Currently in Timor-Leste, the main challenges for women remain deep poverty, frequent cases of domestic violence and lack of recognition of women’s contribution to the political, economic and social spheres. Economic empowerment is particularly crucial as conflict during the Indonesian occupation and violence following the popular consultation on independence in 1999 left nearly half of all Timorese women widowed and sole providers for their family.
Hakbiit Feto will contribute to increasing respect for fundamental human rights by supporting and strengthening the role of women as key agents for sustainable development and change, particularly the most vulnerable women. The initiative formally got underway on 1 March 2021, aiming to promote social inclusion and economic opportunities for women in Timor-Leste and to strengthen the capacity of local civil society organisations (CSOs) to operate effectively. This press release is presented in lieu of an official face to face launch due to current COVID-19 restrictions in Dili.
With a grant from the European Union of USD 869,565 and an Austrian Development Cooperation (ADC) contribution of USD 38,587 ADRA and Rede Feto are teaming up to implement this four- year project in four municipalities: Ainaro, Bobanaro, Baucau, and Dili. The initiative will help 45 CSOs to create gender awareness and inclusion, and support female heads of households in production, processing, trading, saving, and loan activities.
Hakbiit Feto’s main objective is to empower women socially and economically. It will provide education on climate-smart agriculture, organic production methods, business basic literacy and numeracy, facilitating farmers’ access to micro-finance so they can access the markets. It will also provide a wide range of real-time and reliable information on markets, prices, vendors as well as weather and soil quality, through a mobile application, to boost the productivity and sales of women farmers.
“Equality between women and men is a fundamental principle of the European Union. Ensuring equality is one of our core objectives, and this is an important battle to fight, both inside and outside the EU. Investing in Timorese women’s economic empowerment sets them on a direct path towards gender equality, poverty eradication and inclusive economic growth. Women make an enormous contribution to the Timorese economy, whether in businesses, on farms, as entrepreneurs or employees, or by doing unpaid care work at home. Civil society organisations like ADRA and Rede Feto are often best placed to work at the local level to unlock the power of women and to underline the added value of having women adequately represented in society. I am very proud to launch the Hakbiit Feto project in Timor-Leste”,said Mr Andrew Jacobs, European Union Ambassador to Timor-Leste.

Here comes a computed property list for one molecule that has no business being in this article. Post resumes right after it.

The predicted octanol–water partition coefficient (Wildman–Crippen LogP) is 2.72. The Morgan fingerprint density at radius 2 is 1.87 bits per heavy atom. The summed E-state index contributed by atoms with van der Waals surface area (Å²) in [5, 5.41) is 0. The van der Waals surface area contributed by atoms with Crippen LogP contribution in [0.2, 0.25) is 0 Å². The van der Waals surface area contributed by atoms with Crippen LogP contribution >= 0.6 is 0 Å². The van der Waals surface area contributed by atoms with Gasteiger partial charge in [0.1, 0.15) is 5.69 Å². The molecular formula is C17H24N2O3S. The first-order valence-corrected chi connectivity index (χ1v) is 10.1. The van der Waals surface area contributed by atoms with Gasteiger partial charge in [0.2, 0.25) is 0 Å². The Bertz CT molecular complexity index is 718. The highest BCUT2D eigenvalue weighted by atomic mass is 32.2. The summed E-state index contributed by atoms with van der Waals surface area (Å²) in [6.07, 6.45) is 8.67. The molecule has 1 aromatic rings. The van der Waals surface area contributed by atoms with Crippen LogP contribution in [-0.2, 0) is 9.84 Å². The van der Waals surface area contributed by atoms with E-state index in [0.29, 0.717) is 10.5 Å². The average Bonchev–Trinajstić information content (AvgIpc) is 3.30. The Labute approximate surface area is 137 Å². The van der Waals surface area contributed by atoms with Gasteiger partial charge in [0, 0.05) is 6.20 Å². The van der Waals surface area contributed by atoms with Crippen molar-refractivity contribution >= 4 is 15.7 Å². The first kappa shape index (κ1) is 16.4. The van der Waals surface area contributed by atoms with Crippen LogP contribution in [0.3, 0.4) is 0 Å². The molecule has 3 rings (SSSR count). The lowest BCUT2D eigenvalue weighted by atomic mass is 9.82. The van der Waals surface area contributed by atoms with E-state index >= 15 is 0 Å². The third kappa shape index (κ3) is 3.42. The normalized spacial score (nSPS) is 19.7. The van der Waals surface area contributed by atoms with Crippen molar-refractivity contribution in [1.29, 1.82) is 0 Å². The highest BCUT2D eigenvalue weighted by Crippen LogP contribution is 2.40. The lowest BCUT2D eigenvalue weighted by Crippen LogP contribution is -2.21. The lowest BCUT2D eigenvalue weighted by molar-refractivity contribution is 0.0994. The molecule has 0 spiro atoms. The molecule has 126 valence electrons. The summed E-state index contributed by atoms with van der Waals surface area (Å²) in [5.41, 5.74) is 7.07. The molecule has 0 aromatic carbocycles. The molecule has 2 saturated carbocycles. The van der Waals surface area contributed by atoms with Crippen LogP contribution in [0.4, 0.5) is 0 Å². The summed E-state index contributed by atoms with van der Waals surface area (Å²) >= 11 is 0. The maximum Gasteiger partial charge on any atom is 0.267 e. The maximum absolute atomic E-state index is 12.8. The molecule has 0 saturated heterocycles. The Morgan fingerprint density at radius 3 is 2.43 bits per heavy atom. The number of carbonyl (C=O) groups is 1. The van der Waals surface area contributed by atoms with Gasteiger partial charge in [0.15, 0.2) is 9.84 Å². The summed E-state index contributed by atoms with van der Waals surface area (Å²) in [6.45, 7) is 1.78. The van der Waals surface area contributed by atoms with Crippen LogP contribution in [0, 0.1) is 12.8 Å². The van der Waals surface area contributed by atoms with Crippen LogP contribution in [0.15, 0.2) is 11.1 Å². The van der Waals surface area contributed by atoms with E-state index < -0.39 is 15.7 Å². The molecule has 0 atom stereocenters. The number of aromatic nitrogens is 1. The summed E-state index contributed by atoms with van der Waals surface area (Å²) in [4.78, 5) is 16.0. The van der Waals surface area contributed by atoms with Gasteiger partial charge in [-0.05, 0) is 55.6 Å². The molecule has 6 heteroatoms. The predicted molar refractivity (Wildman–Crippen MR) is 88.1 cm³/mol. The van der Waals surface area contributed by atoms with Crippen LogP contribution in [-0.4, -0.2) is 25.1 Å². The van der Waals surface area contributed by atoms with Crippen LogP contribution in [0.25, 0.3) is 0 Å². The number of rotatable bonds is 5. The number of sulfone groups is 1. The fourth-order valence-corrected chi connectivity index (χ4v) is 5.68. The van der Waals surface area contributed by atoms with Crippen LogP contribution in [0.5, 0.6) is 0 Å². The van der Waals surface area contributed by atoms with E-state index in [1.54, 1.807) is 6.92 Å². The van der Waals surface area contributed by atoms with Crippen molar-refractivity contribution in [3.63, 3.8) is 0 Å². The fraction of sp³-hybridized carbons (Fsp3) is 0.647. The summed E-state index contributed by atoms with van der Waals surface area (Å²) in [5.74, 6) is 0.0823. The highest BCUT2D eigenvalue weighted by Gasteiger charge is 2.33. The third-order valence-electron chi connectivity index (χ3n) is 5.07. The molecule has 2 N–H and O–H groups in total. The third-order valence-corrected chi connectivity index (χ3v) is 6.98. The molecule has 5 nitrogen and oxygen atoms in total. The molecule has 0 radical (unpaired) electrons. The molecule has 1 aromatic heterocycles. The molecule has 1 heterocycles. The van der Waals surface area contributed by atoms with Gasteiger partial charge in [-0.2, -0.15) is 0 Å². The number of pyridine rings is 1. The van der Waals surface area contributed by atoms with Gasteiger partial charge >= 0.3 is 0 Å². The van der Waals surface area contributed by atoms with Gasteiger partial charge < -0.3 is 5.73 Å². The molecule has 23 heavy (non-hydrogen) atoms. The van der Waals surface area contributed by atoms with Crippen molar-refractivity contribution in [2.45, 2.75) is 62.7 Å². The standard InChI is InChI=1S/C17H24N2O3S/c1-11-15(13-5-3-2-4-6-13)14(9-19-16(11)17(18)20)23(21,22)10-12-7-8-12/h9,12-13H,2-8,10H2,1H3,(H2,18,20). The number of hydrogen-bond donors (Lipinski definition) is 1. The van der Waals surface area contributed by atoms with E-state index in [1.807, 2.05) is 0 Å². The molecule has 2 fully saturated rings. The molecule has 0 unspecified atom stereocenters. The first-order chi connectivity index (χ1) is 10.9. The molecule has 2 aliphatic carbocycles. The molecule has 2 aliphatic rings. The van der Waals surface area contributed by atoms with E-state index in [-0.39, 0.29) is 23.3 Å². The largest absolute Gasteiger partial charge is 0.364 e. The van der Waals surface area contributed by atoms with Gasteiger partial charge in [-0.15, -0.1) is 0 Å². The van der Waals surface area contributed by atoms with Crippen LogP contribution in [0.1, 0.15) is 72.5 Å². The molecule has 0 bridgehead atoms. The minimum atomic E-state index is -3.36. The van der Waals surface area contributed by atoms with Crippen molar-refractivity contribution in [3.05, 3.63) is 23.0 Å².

“Rede Feto Timor-Leste has a strong commitment to implement this new project and we believe in all partners. We are thankful to the European Union through ADRA Timor-Leste in their trust to work together with Rede Feto in the Hakbiit Feto Project”, said Zelia Fernandes, Board Chair of Rede Feto Timor-Leste.
“Women in particular will experience the positive effects of our initiative by being able to enter a marketplace previously closed to them and providing dependable income, self-reliance, and even safety, to them and their children. Connectedness is one of ADRA’s core values. Connected to our CSO partners, and strengthening their reach and collaboration, we are committed to empower women; individually, but also organized in community-based organizations such as village savings, and loan schemes, in groups for agricultural production and processing, as well as for collective marketing“, saidMarcel Wagner, Country Director of ADRA Austria.
While 80% of Timorese depend on subsistence agriculture as primary source of income, productivity returns on agriculture labour are 75%-80% lower than agriculture productivity in most South-East Asian countries. Lack of employment and alternate livelihood opportunities especially among women, are major causes for poverty and vulnerability. Uptake of microfinance nationally is only 5%. Women tend to have less access and control over productive assets and labour-saving equipment, and smaller/more-localised trading networks than men.